ADJUDICATION OFFICER DECISION/RECOMMENDATION
Adjudication Reference: ADJ-00001676
Complaint/Dispute Reference No.
Date of Receipt
Complaint seeking adjudication by the Workplace Relations Commission under Section 8 of the Unfair Dismissals Act, 1977
Date of Adjudication Hearing: 18/04/2017
Workplace Relations Commission Adjudication Officer: John Tierney
In accordance with Section 41 of the Workplace Relations Act, 2015 [ and/or Section 8 of the Unfair Dismissals Acts, 1977 - 2015] following the referral of the complaint(s)/dispute(s) to me by the Director General, I inquired into the complaint(s)/dispute(s) and gave the parties an opportunity to be heard by me and to present to me any evidence relevant to the complaint(s)/dispute(s).
The Claimant’s employment was terminated by way of redundancy while on certified sick due to workplace related stress. The Claimant does not accept that the redundancy is a genuine one and he lost his job due to reasons other than redundancy.
Summary of Respondent’s Case:
The Claimant was initially certified as unfit for work from 19 June 2015 tom 5 July 2015 due to viral illness. He returned to work 6 July and his absence recommenced from 7 July until September 2015. During this time a colleague of his, the front of house manager; responsible for airport check-in, was also certified as unfit for work. The complete absence of the management team, the ramp manager and front of house manager, during a peak period (with no indication of when they would return to work) forced the Respondent to examine the function of their roles.
Arising from this examination, the workload was spread amongst more junior managers and supervisors already working within ground operations. These staff completed tasks such as rostering. Equipment monitoring, stock control, training and return to work meetings normally undertaken by the ramp manager and front of house manager.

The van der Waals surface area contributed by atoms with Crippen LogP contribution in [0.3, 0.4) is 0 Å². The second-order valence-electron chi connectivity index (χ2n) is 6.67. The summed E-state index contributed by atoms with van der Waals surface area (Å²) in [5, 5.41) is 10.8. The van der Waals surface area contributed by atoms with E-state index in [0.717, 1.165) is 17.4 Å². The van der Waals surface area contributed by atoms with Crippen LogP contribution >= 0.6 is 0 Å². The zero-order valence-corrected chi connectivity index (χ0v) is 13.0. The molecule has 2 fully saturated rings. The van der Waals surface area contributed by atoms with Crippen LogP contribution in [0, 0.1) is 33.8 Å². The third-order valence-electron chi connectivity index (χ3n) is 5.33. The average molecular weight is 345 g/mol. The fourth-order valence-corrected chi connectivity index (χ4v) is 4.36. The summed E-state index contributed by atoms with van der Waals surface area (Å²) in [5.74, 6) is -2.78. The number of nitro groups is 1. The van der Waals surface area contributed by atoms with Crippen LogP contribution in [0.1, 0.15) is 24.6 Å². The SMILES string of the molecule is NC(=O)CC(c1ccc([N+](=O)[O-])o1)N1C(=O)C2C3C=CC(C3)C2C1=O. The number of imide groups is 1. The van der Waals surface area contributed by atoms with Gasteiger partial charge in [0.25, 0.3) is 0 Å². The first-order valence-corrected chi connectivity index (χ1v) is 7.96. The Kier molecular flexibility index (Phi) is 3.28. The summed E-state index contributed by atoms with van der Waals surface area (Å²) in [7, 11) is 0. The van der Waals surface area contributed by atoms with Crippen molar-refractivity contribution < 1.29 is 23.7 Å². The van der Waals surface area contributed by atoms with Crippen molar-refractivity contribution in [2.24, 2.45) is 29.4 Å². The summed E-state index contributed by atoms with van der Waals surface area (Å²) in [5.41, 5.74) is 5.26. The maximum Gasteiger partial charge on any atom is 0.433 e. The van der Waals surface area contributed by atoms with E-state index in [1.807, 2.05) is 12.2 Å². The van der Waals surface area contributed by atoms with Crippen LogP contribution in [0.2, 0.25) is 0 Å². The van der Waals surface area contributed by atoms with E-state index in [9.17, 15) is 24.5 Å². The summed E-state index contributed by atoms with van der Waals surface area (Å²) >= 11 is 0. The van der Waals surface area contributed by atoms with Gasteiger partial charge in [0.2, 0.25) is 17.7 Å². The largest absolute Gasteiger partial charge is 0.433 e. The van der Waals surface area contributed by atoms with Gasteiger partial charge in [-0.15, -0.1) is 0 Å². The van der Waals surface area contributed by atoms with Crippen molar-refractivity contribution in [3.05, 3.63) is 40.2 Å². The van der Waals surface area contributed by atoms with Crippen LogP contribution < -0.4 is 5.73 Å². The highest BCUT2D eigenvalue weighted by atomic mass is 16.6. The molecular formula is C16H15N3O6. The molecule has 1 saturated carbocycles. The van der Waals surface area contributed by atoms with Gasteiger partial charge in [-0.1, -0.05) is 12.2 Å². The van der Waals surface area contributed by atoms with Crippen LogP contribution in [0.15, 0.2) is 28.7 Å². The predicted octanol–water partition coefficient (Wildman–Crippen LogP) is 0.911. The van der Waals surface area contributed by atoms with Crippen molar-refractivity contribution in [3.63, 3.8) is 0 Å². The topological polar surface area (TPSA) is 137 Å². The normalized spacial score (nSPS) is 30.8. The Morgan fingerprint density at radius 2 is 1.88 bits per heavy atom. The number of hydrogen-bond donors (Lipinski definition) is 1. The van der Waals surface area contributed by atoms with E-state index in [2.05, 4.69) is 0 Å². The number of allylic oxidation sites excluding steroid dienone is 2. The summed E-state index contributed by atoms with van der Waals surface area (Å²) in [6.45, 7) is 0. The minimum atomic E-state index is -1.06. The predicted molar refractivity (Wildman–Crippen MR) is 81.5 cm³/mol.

The spreading of the workload across the junior staff and supervisors proved a very efficient and beneficial to the operation. As a result this team of staff managed the operation over a 24 hour period as opposed to o0ne person on a Monday to Friday basis from 8.30 am to 5.30 pm. As a result the Deputy Director – ground ops. undertook a review. This resulted in both managers being surplus to requirement and their roles were no longer viable.
On 27 August 2015, the Respondent wrote to the Claimant outlining the review of the management structure of the ground ops function. There was no need for a ramp manager and the position was at risk of being made redundant (copy of letter provided).
The Respondent furnished the Claimant with a list of alternative roles that were available at the time with the company. He was further advised should he not secure an alternative position before 11 September 2015, his position would be made redundant.
On 3 September 2015 the Respondent received a letter from the Claimant solicitor claiming the redundancy was not genuine and a contrivance. On 4 September an another letter was received from the solicitors seeking to determine if the redundancy could be avoided or if a suitable alternative position was available.
The Claimant did not apply for or enquire about any of the 38 available positions within the respondent company or engage in regard to the potential redundancy. As a result on 11 September the Respondent wrote to the Claimant that his position was being made redundant and he had the right to appeal. The appeal took place on 6 October 2015 in the presence of his solicitor. The appealed failed on the basis that the redundancy was justified in the circumstances.
The Respondent provided a number of witnesses to support the procedures and decisions made leading up to the implementation of the redundancy.
Summary of Complainant’s Case: